c# – What weird method call is this? – Education Career Blog

I just read the Microsoft Surface Tutorial. There is the following C# sample:

private void OnCenterItems(object sender, RoutedEventArgs e)
{
    var x = this.Photos.ActualWidth / 2;
    var y = this.Photos.ActualHeight / 2;
    FindChildren(this.Photos, d => d.GetType() == typeof(ScatterViewItem), 
                          d => ((ScatterViewItem)d).Center = new Point(x,y));
}

private void FindChildren(DependencyObject source, 
                          Predicate<DependencyObject> predicate, 
                          Action<DependencyObject> itemFoundCallback)
{
    int childCount = VisualTreeHelper.GetChildrenCount(source);
    for (int i = 0; i < childCount; i++)
    {
        DependencyObject child = VisualTreeHelper.GetChild(source, i);
        if (predicate(child))
        {
            itemFoundCallback(child);
        }
        FindChildren(child, predicate, itemFoundCallback);
    }
}

I think I understand more or less what this two methods are doing, but I never saw a method call like this:

 FindChildren(this.Photos, d => d.GetType() == typeof(ScatterViewItem), 
                           d => ((ScatterViewItem)d).Center = new Point(x,y));

This is maybe because I’m a Java programmer. So can anyone explain what this syntax is doing?

,

These are lambda expressions, generating anonymous methods.

d => d.GetType() == typeof(ScatterViewItem)

this can be written as

(object d) => { return (d.GetType() == typeof(ScatterViewItem)); }

this call would represent this method, if written out:

public bool CheckObjecteEqualsScatterViewItemType (object d)
{
  return d.GetType() == typeof(ScatterViewItem);
}

The method FindChildren requires a generic delegate (compareable to a function pointer in C, but strongly typed) Func<object, bool> (ie. any method taking an object and returning a bool) to be given as parameter, the lambda expression generates this method on the fly. (This is done by the compiler, so this is not done at runtime and is fully type checked, and involves no loss of performance).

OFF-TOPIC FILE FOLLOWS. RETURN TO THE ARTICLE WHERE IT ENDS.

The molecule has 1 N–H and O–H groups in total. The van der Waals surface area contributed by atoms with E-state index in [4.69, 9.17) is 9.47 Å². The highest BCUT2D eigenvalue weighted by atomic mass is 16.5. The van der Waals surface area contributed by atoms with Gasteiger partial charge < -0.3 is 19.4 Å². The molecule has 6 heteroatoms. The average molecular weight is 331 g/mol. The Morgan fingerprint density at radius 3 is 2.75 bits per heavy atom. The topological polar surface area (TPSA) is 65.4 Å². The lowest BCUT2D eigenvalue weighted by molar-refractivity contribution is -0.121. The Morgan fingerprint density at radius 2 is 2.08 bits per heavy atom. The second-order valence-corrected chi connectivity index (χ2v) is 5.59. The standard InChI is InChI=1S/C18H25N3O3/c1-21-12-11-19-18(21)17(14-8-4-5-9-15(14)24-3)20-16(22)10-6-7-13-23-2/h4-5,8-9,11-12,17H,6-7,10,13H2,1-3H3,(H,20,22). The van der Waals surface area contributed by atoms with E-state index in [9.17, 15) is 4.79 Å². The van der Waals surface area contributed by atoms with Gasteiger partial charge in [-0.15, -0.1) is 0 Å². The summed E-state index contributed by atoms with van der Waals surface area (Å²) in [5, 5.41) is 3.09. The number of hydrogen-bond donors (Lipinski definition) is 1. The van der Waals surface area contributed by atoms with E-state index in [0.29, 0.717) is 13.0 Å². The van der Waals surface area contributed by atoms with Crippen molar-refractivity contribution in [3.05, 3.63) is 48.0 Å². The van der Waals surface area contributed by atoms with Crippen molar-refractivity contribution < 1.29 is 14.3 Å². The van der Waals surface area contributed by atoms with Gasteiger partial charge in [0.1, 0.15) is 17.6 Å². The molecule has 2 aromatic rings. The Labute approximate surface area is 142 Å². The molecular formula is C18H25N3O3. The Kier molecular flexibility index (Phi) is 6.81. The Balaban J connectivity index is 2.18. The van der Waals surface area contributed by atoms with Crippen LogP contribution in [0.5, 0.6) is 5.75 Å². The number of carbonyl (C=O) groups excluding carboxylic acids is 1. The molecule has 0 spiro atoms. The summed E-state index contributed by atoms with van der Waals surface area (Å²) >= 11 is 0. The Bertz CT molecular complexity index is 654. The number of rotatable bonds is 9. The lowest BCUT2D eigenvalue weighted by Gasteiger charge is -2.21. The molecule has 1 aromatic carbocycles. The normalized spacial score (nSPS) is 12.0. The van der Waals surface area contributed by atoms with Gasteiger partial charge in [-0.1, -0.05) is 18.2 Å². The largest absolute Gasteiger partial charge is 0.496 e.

,

What your seeing with the following is a C# lambda expression

d => d.GetType() == typeof(ScatterViewItem)

It’s essentially an expression which produces a delegate. Some people like to think of them as inline functions.

Here are some references for reading

,

d => d.GetType() == typeof(ScatterViewItem) is called a Lambda Expression. It says “For any DependencyObject, d, return (d.GetType() == typeof(ScatterViewItem))”. It’s a method without a name, an anonymous method.

Long-hand would be:

static bool myPredicate(DependencyObject d)
{
  return d.GetType() == typeof(ScatterViewItem);
}

called with:

FindChildren(this.Photos, myPredicate, ... )

Predicate<DependencyObject> is a delegate-type, or “signature shape”. It can hold a reference to any method which takes a DependencyObject and returns a bool.

FindChildren knows to use the provided predicate to evaluate whatever it’s supposed to do. Because it takes certain kinds of data and returns certain kinds of data, FindChildren doesn’t care how the operation happens, it can just call it and know it will get a useful answer.

,

The => is the new “lambda” operator, for defining functions on the fly.

See: www.switchonthecode.com/tutorials/csharp-tutorial-the-lambda-operator

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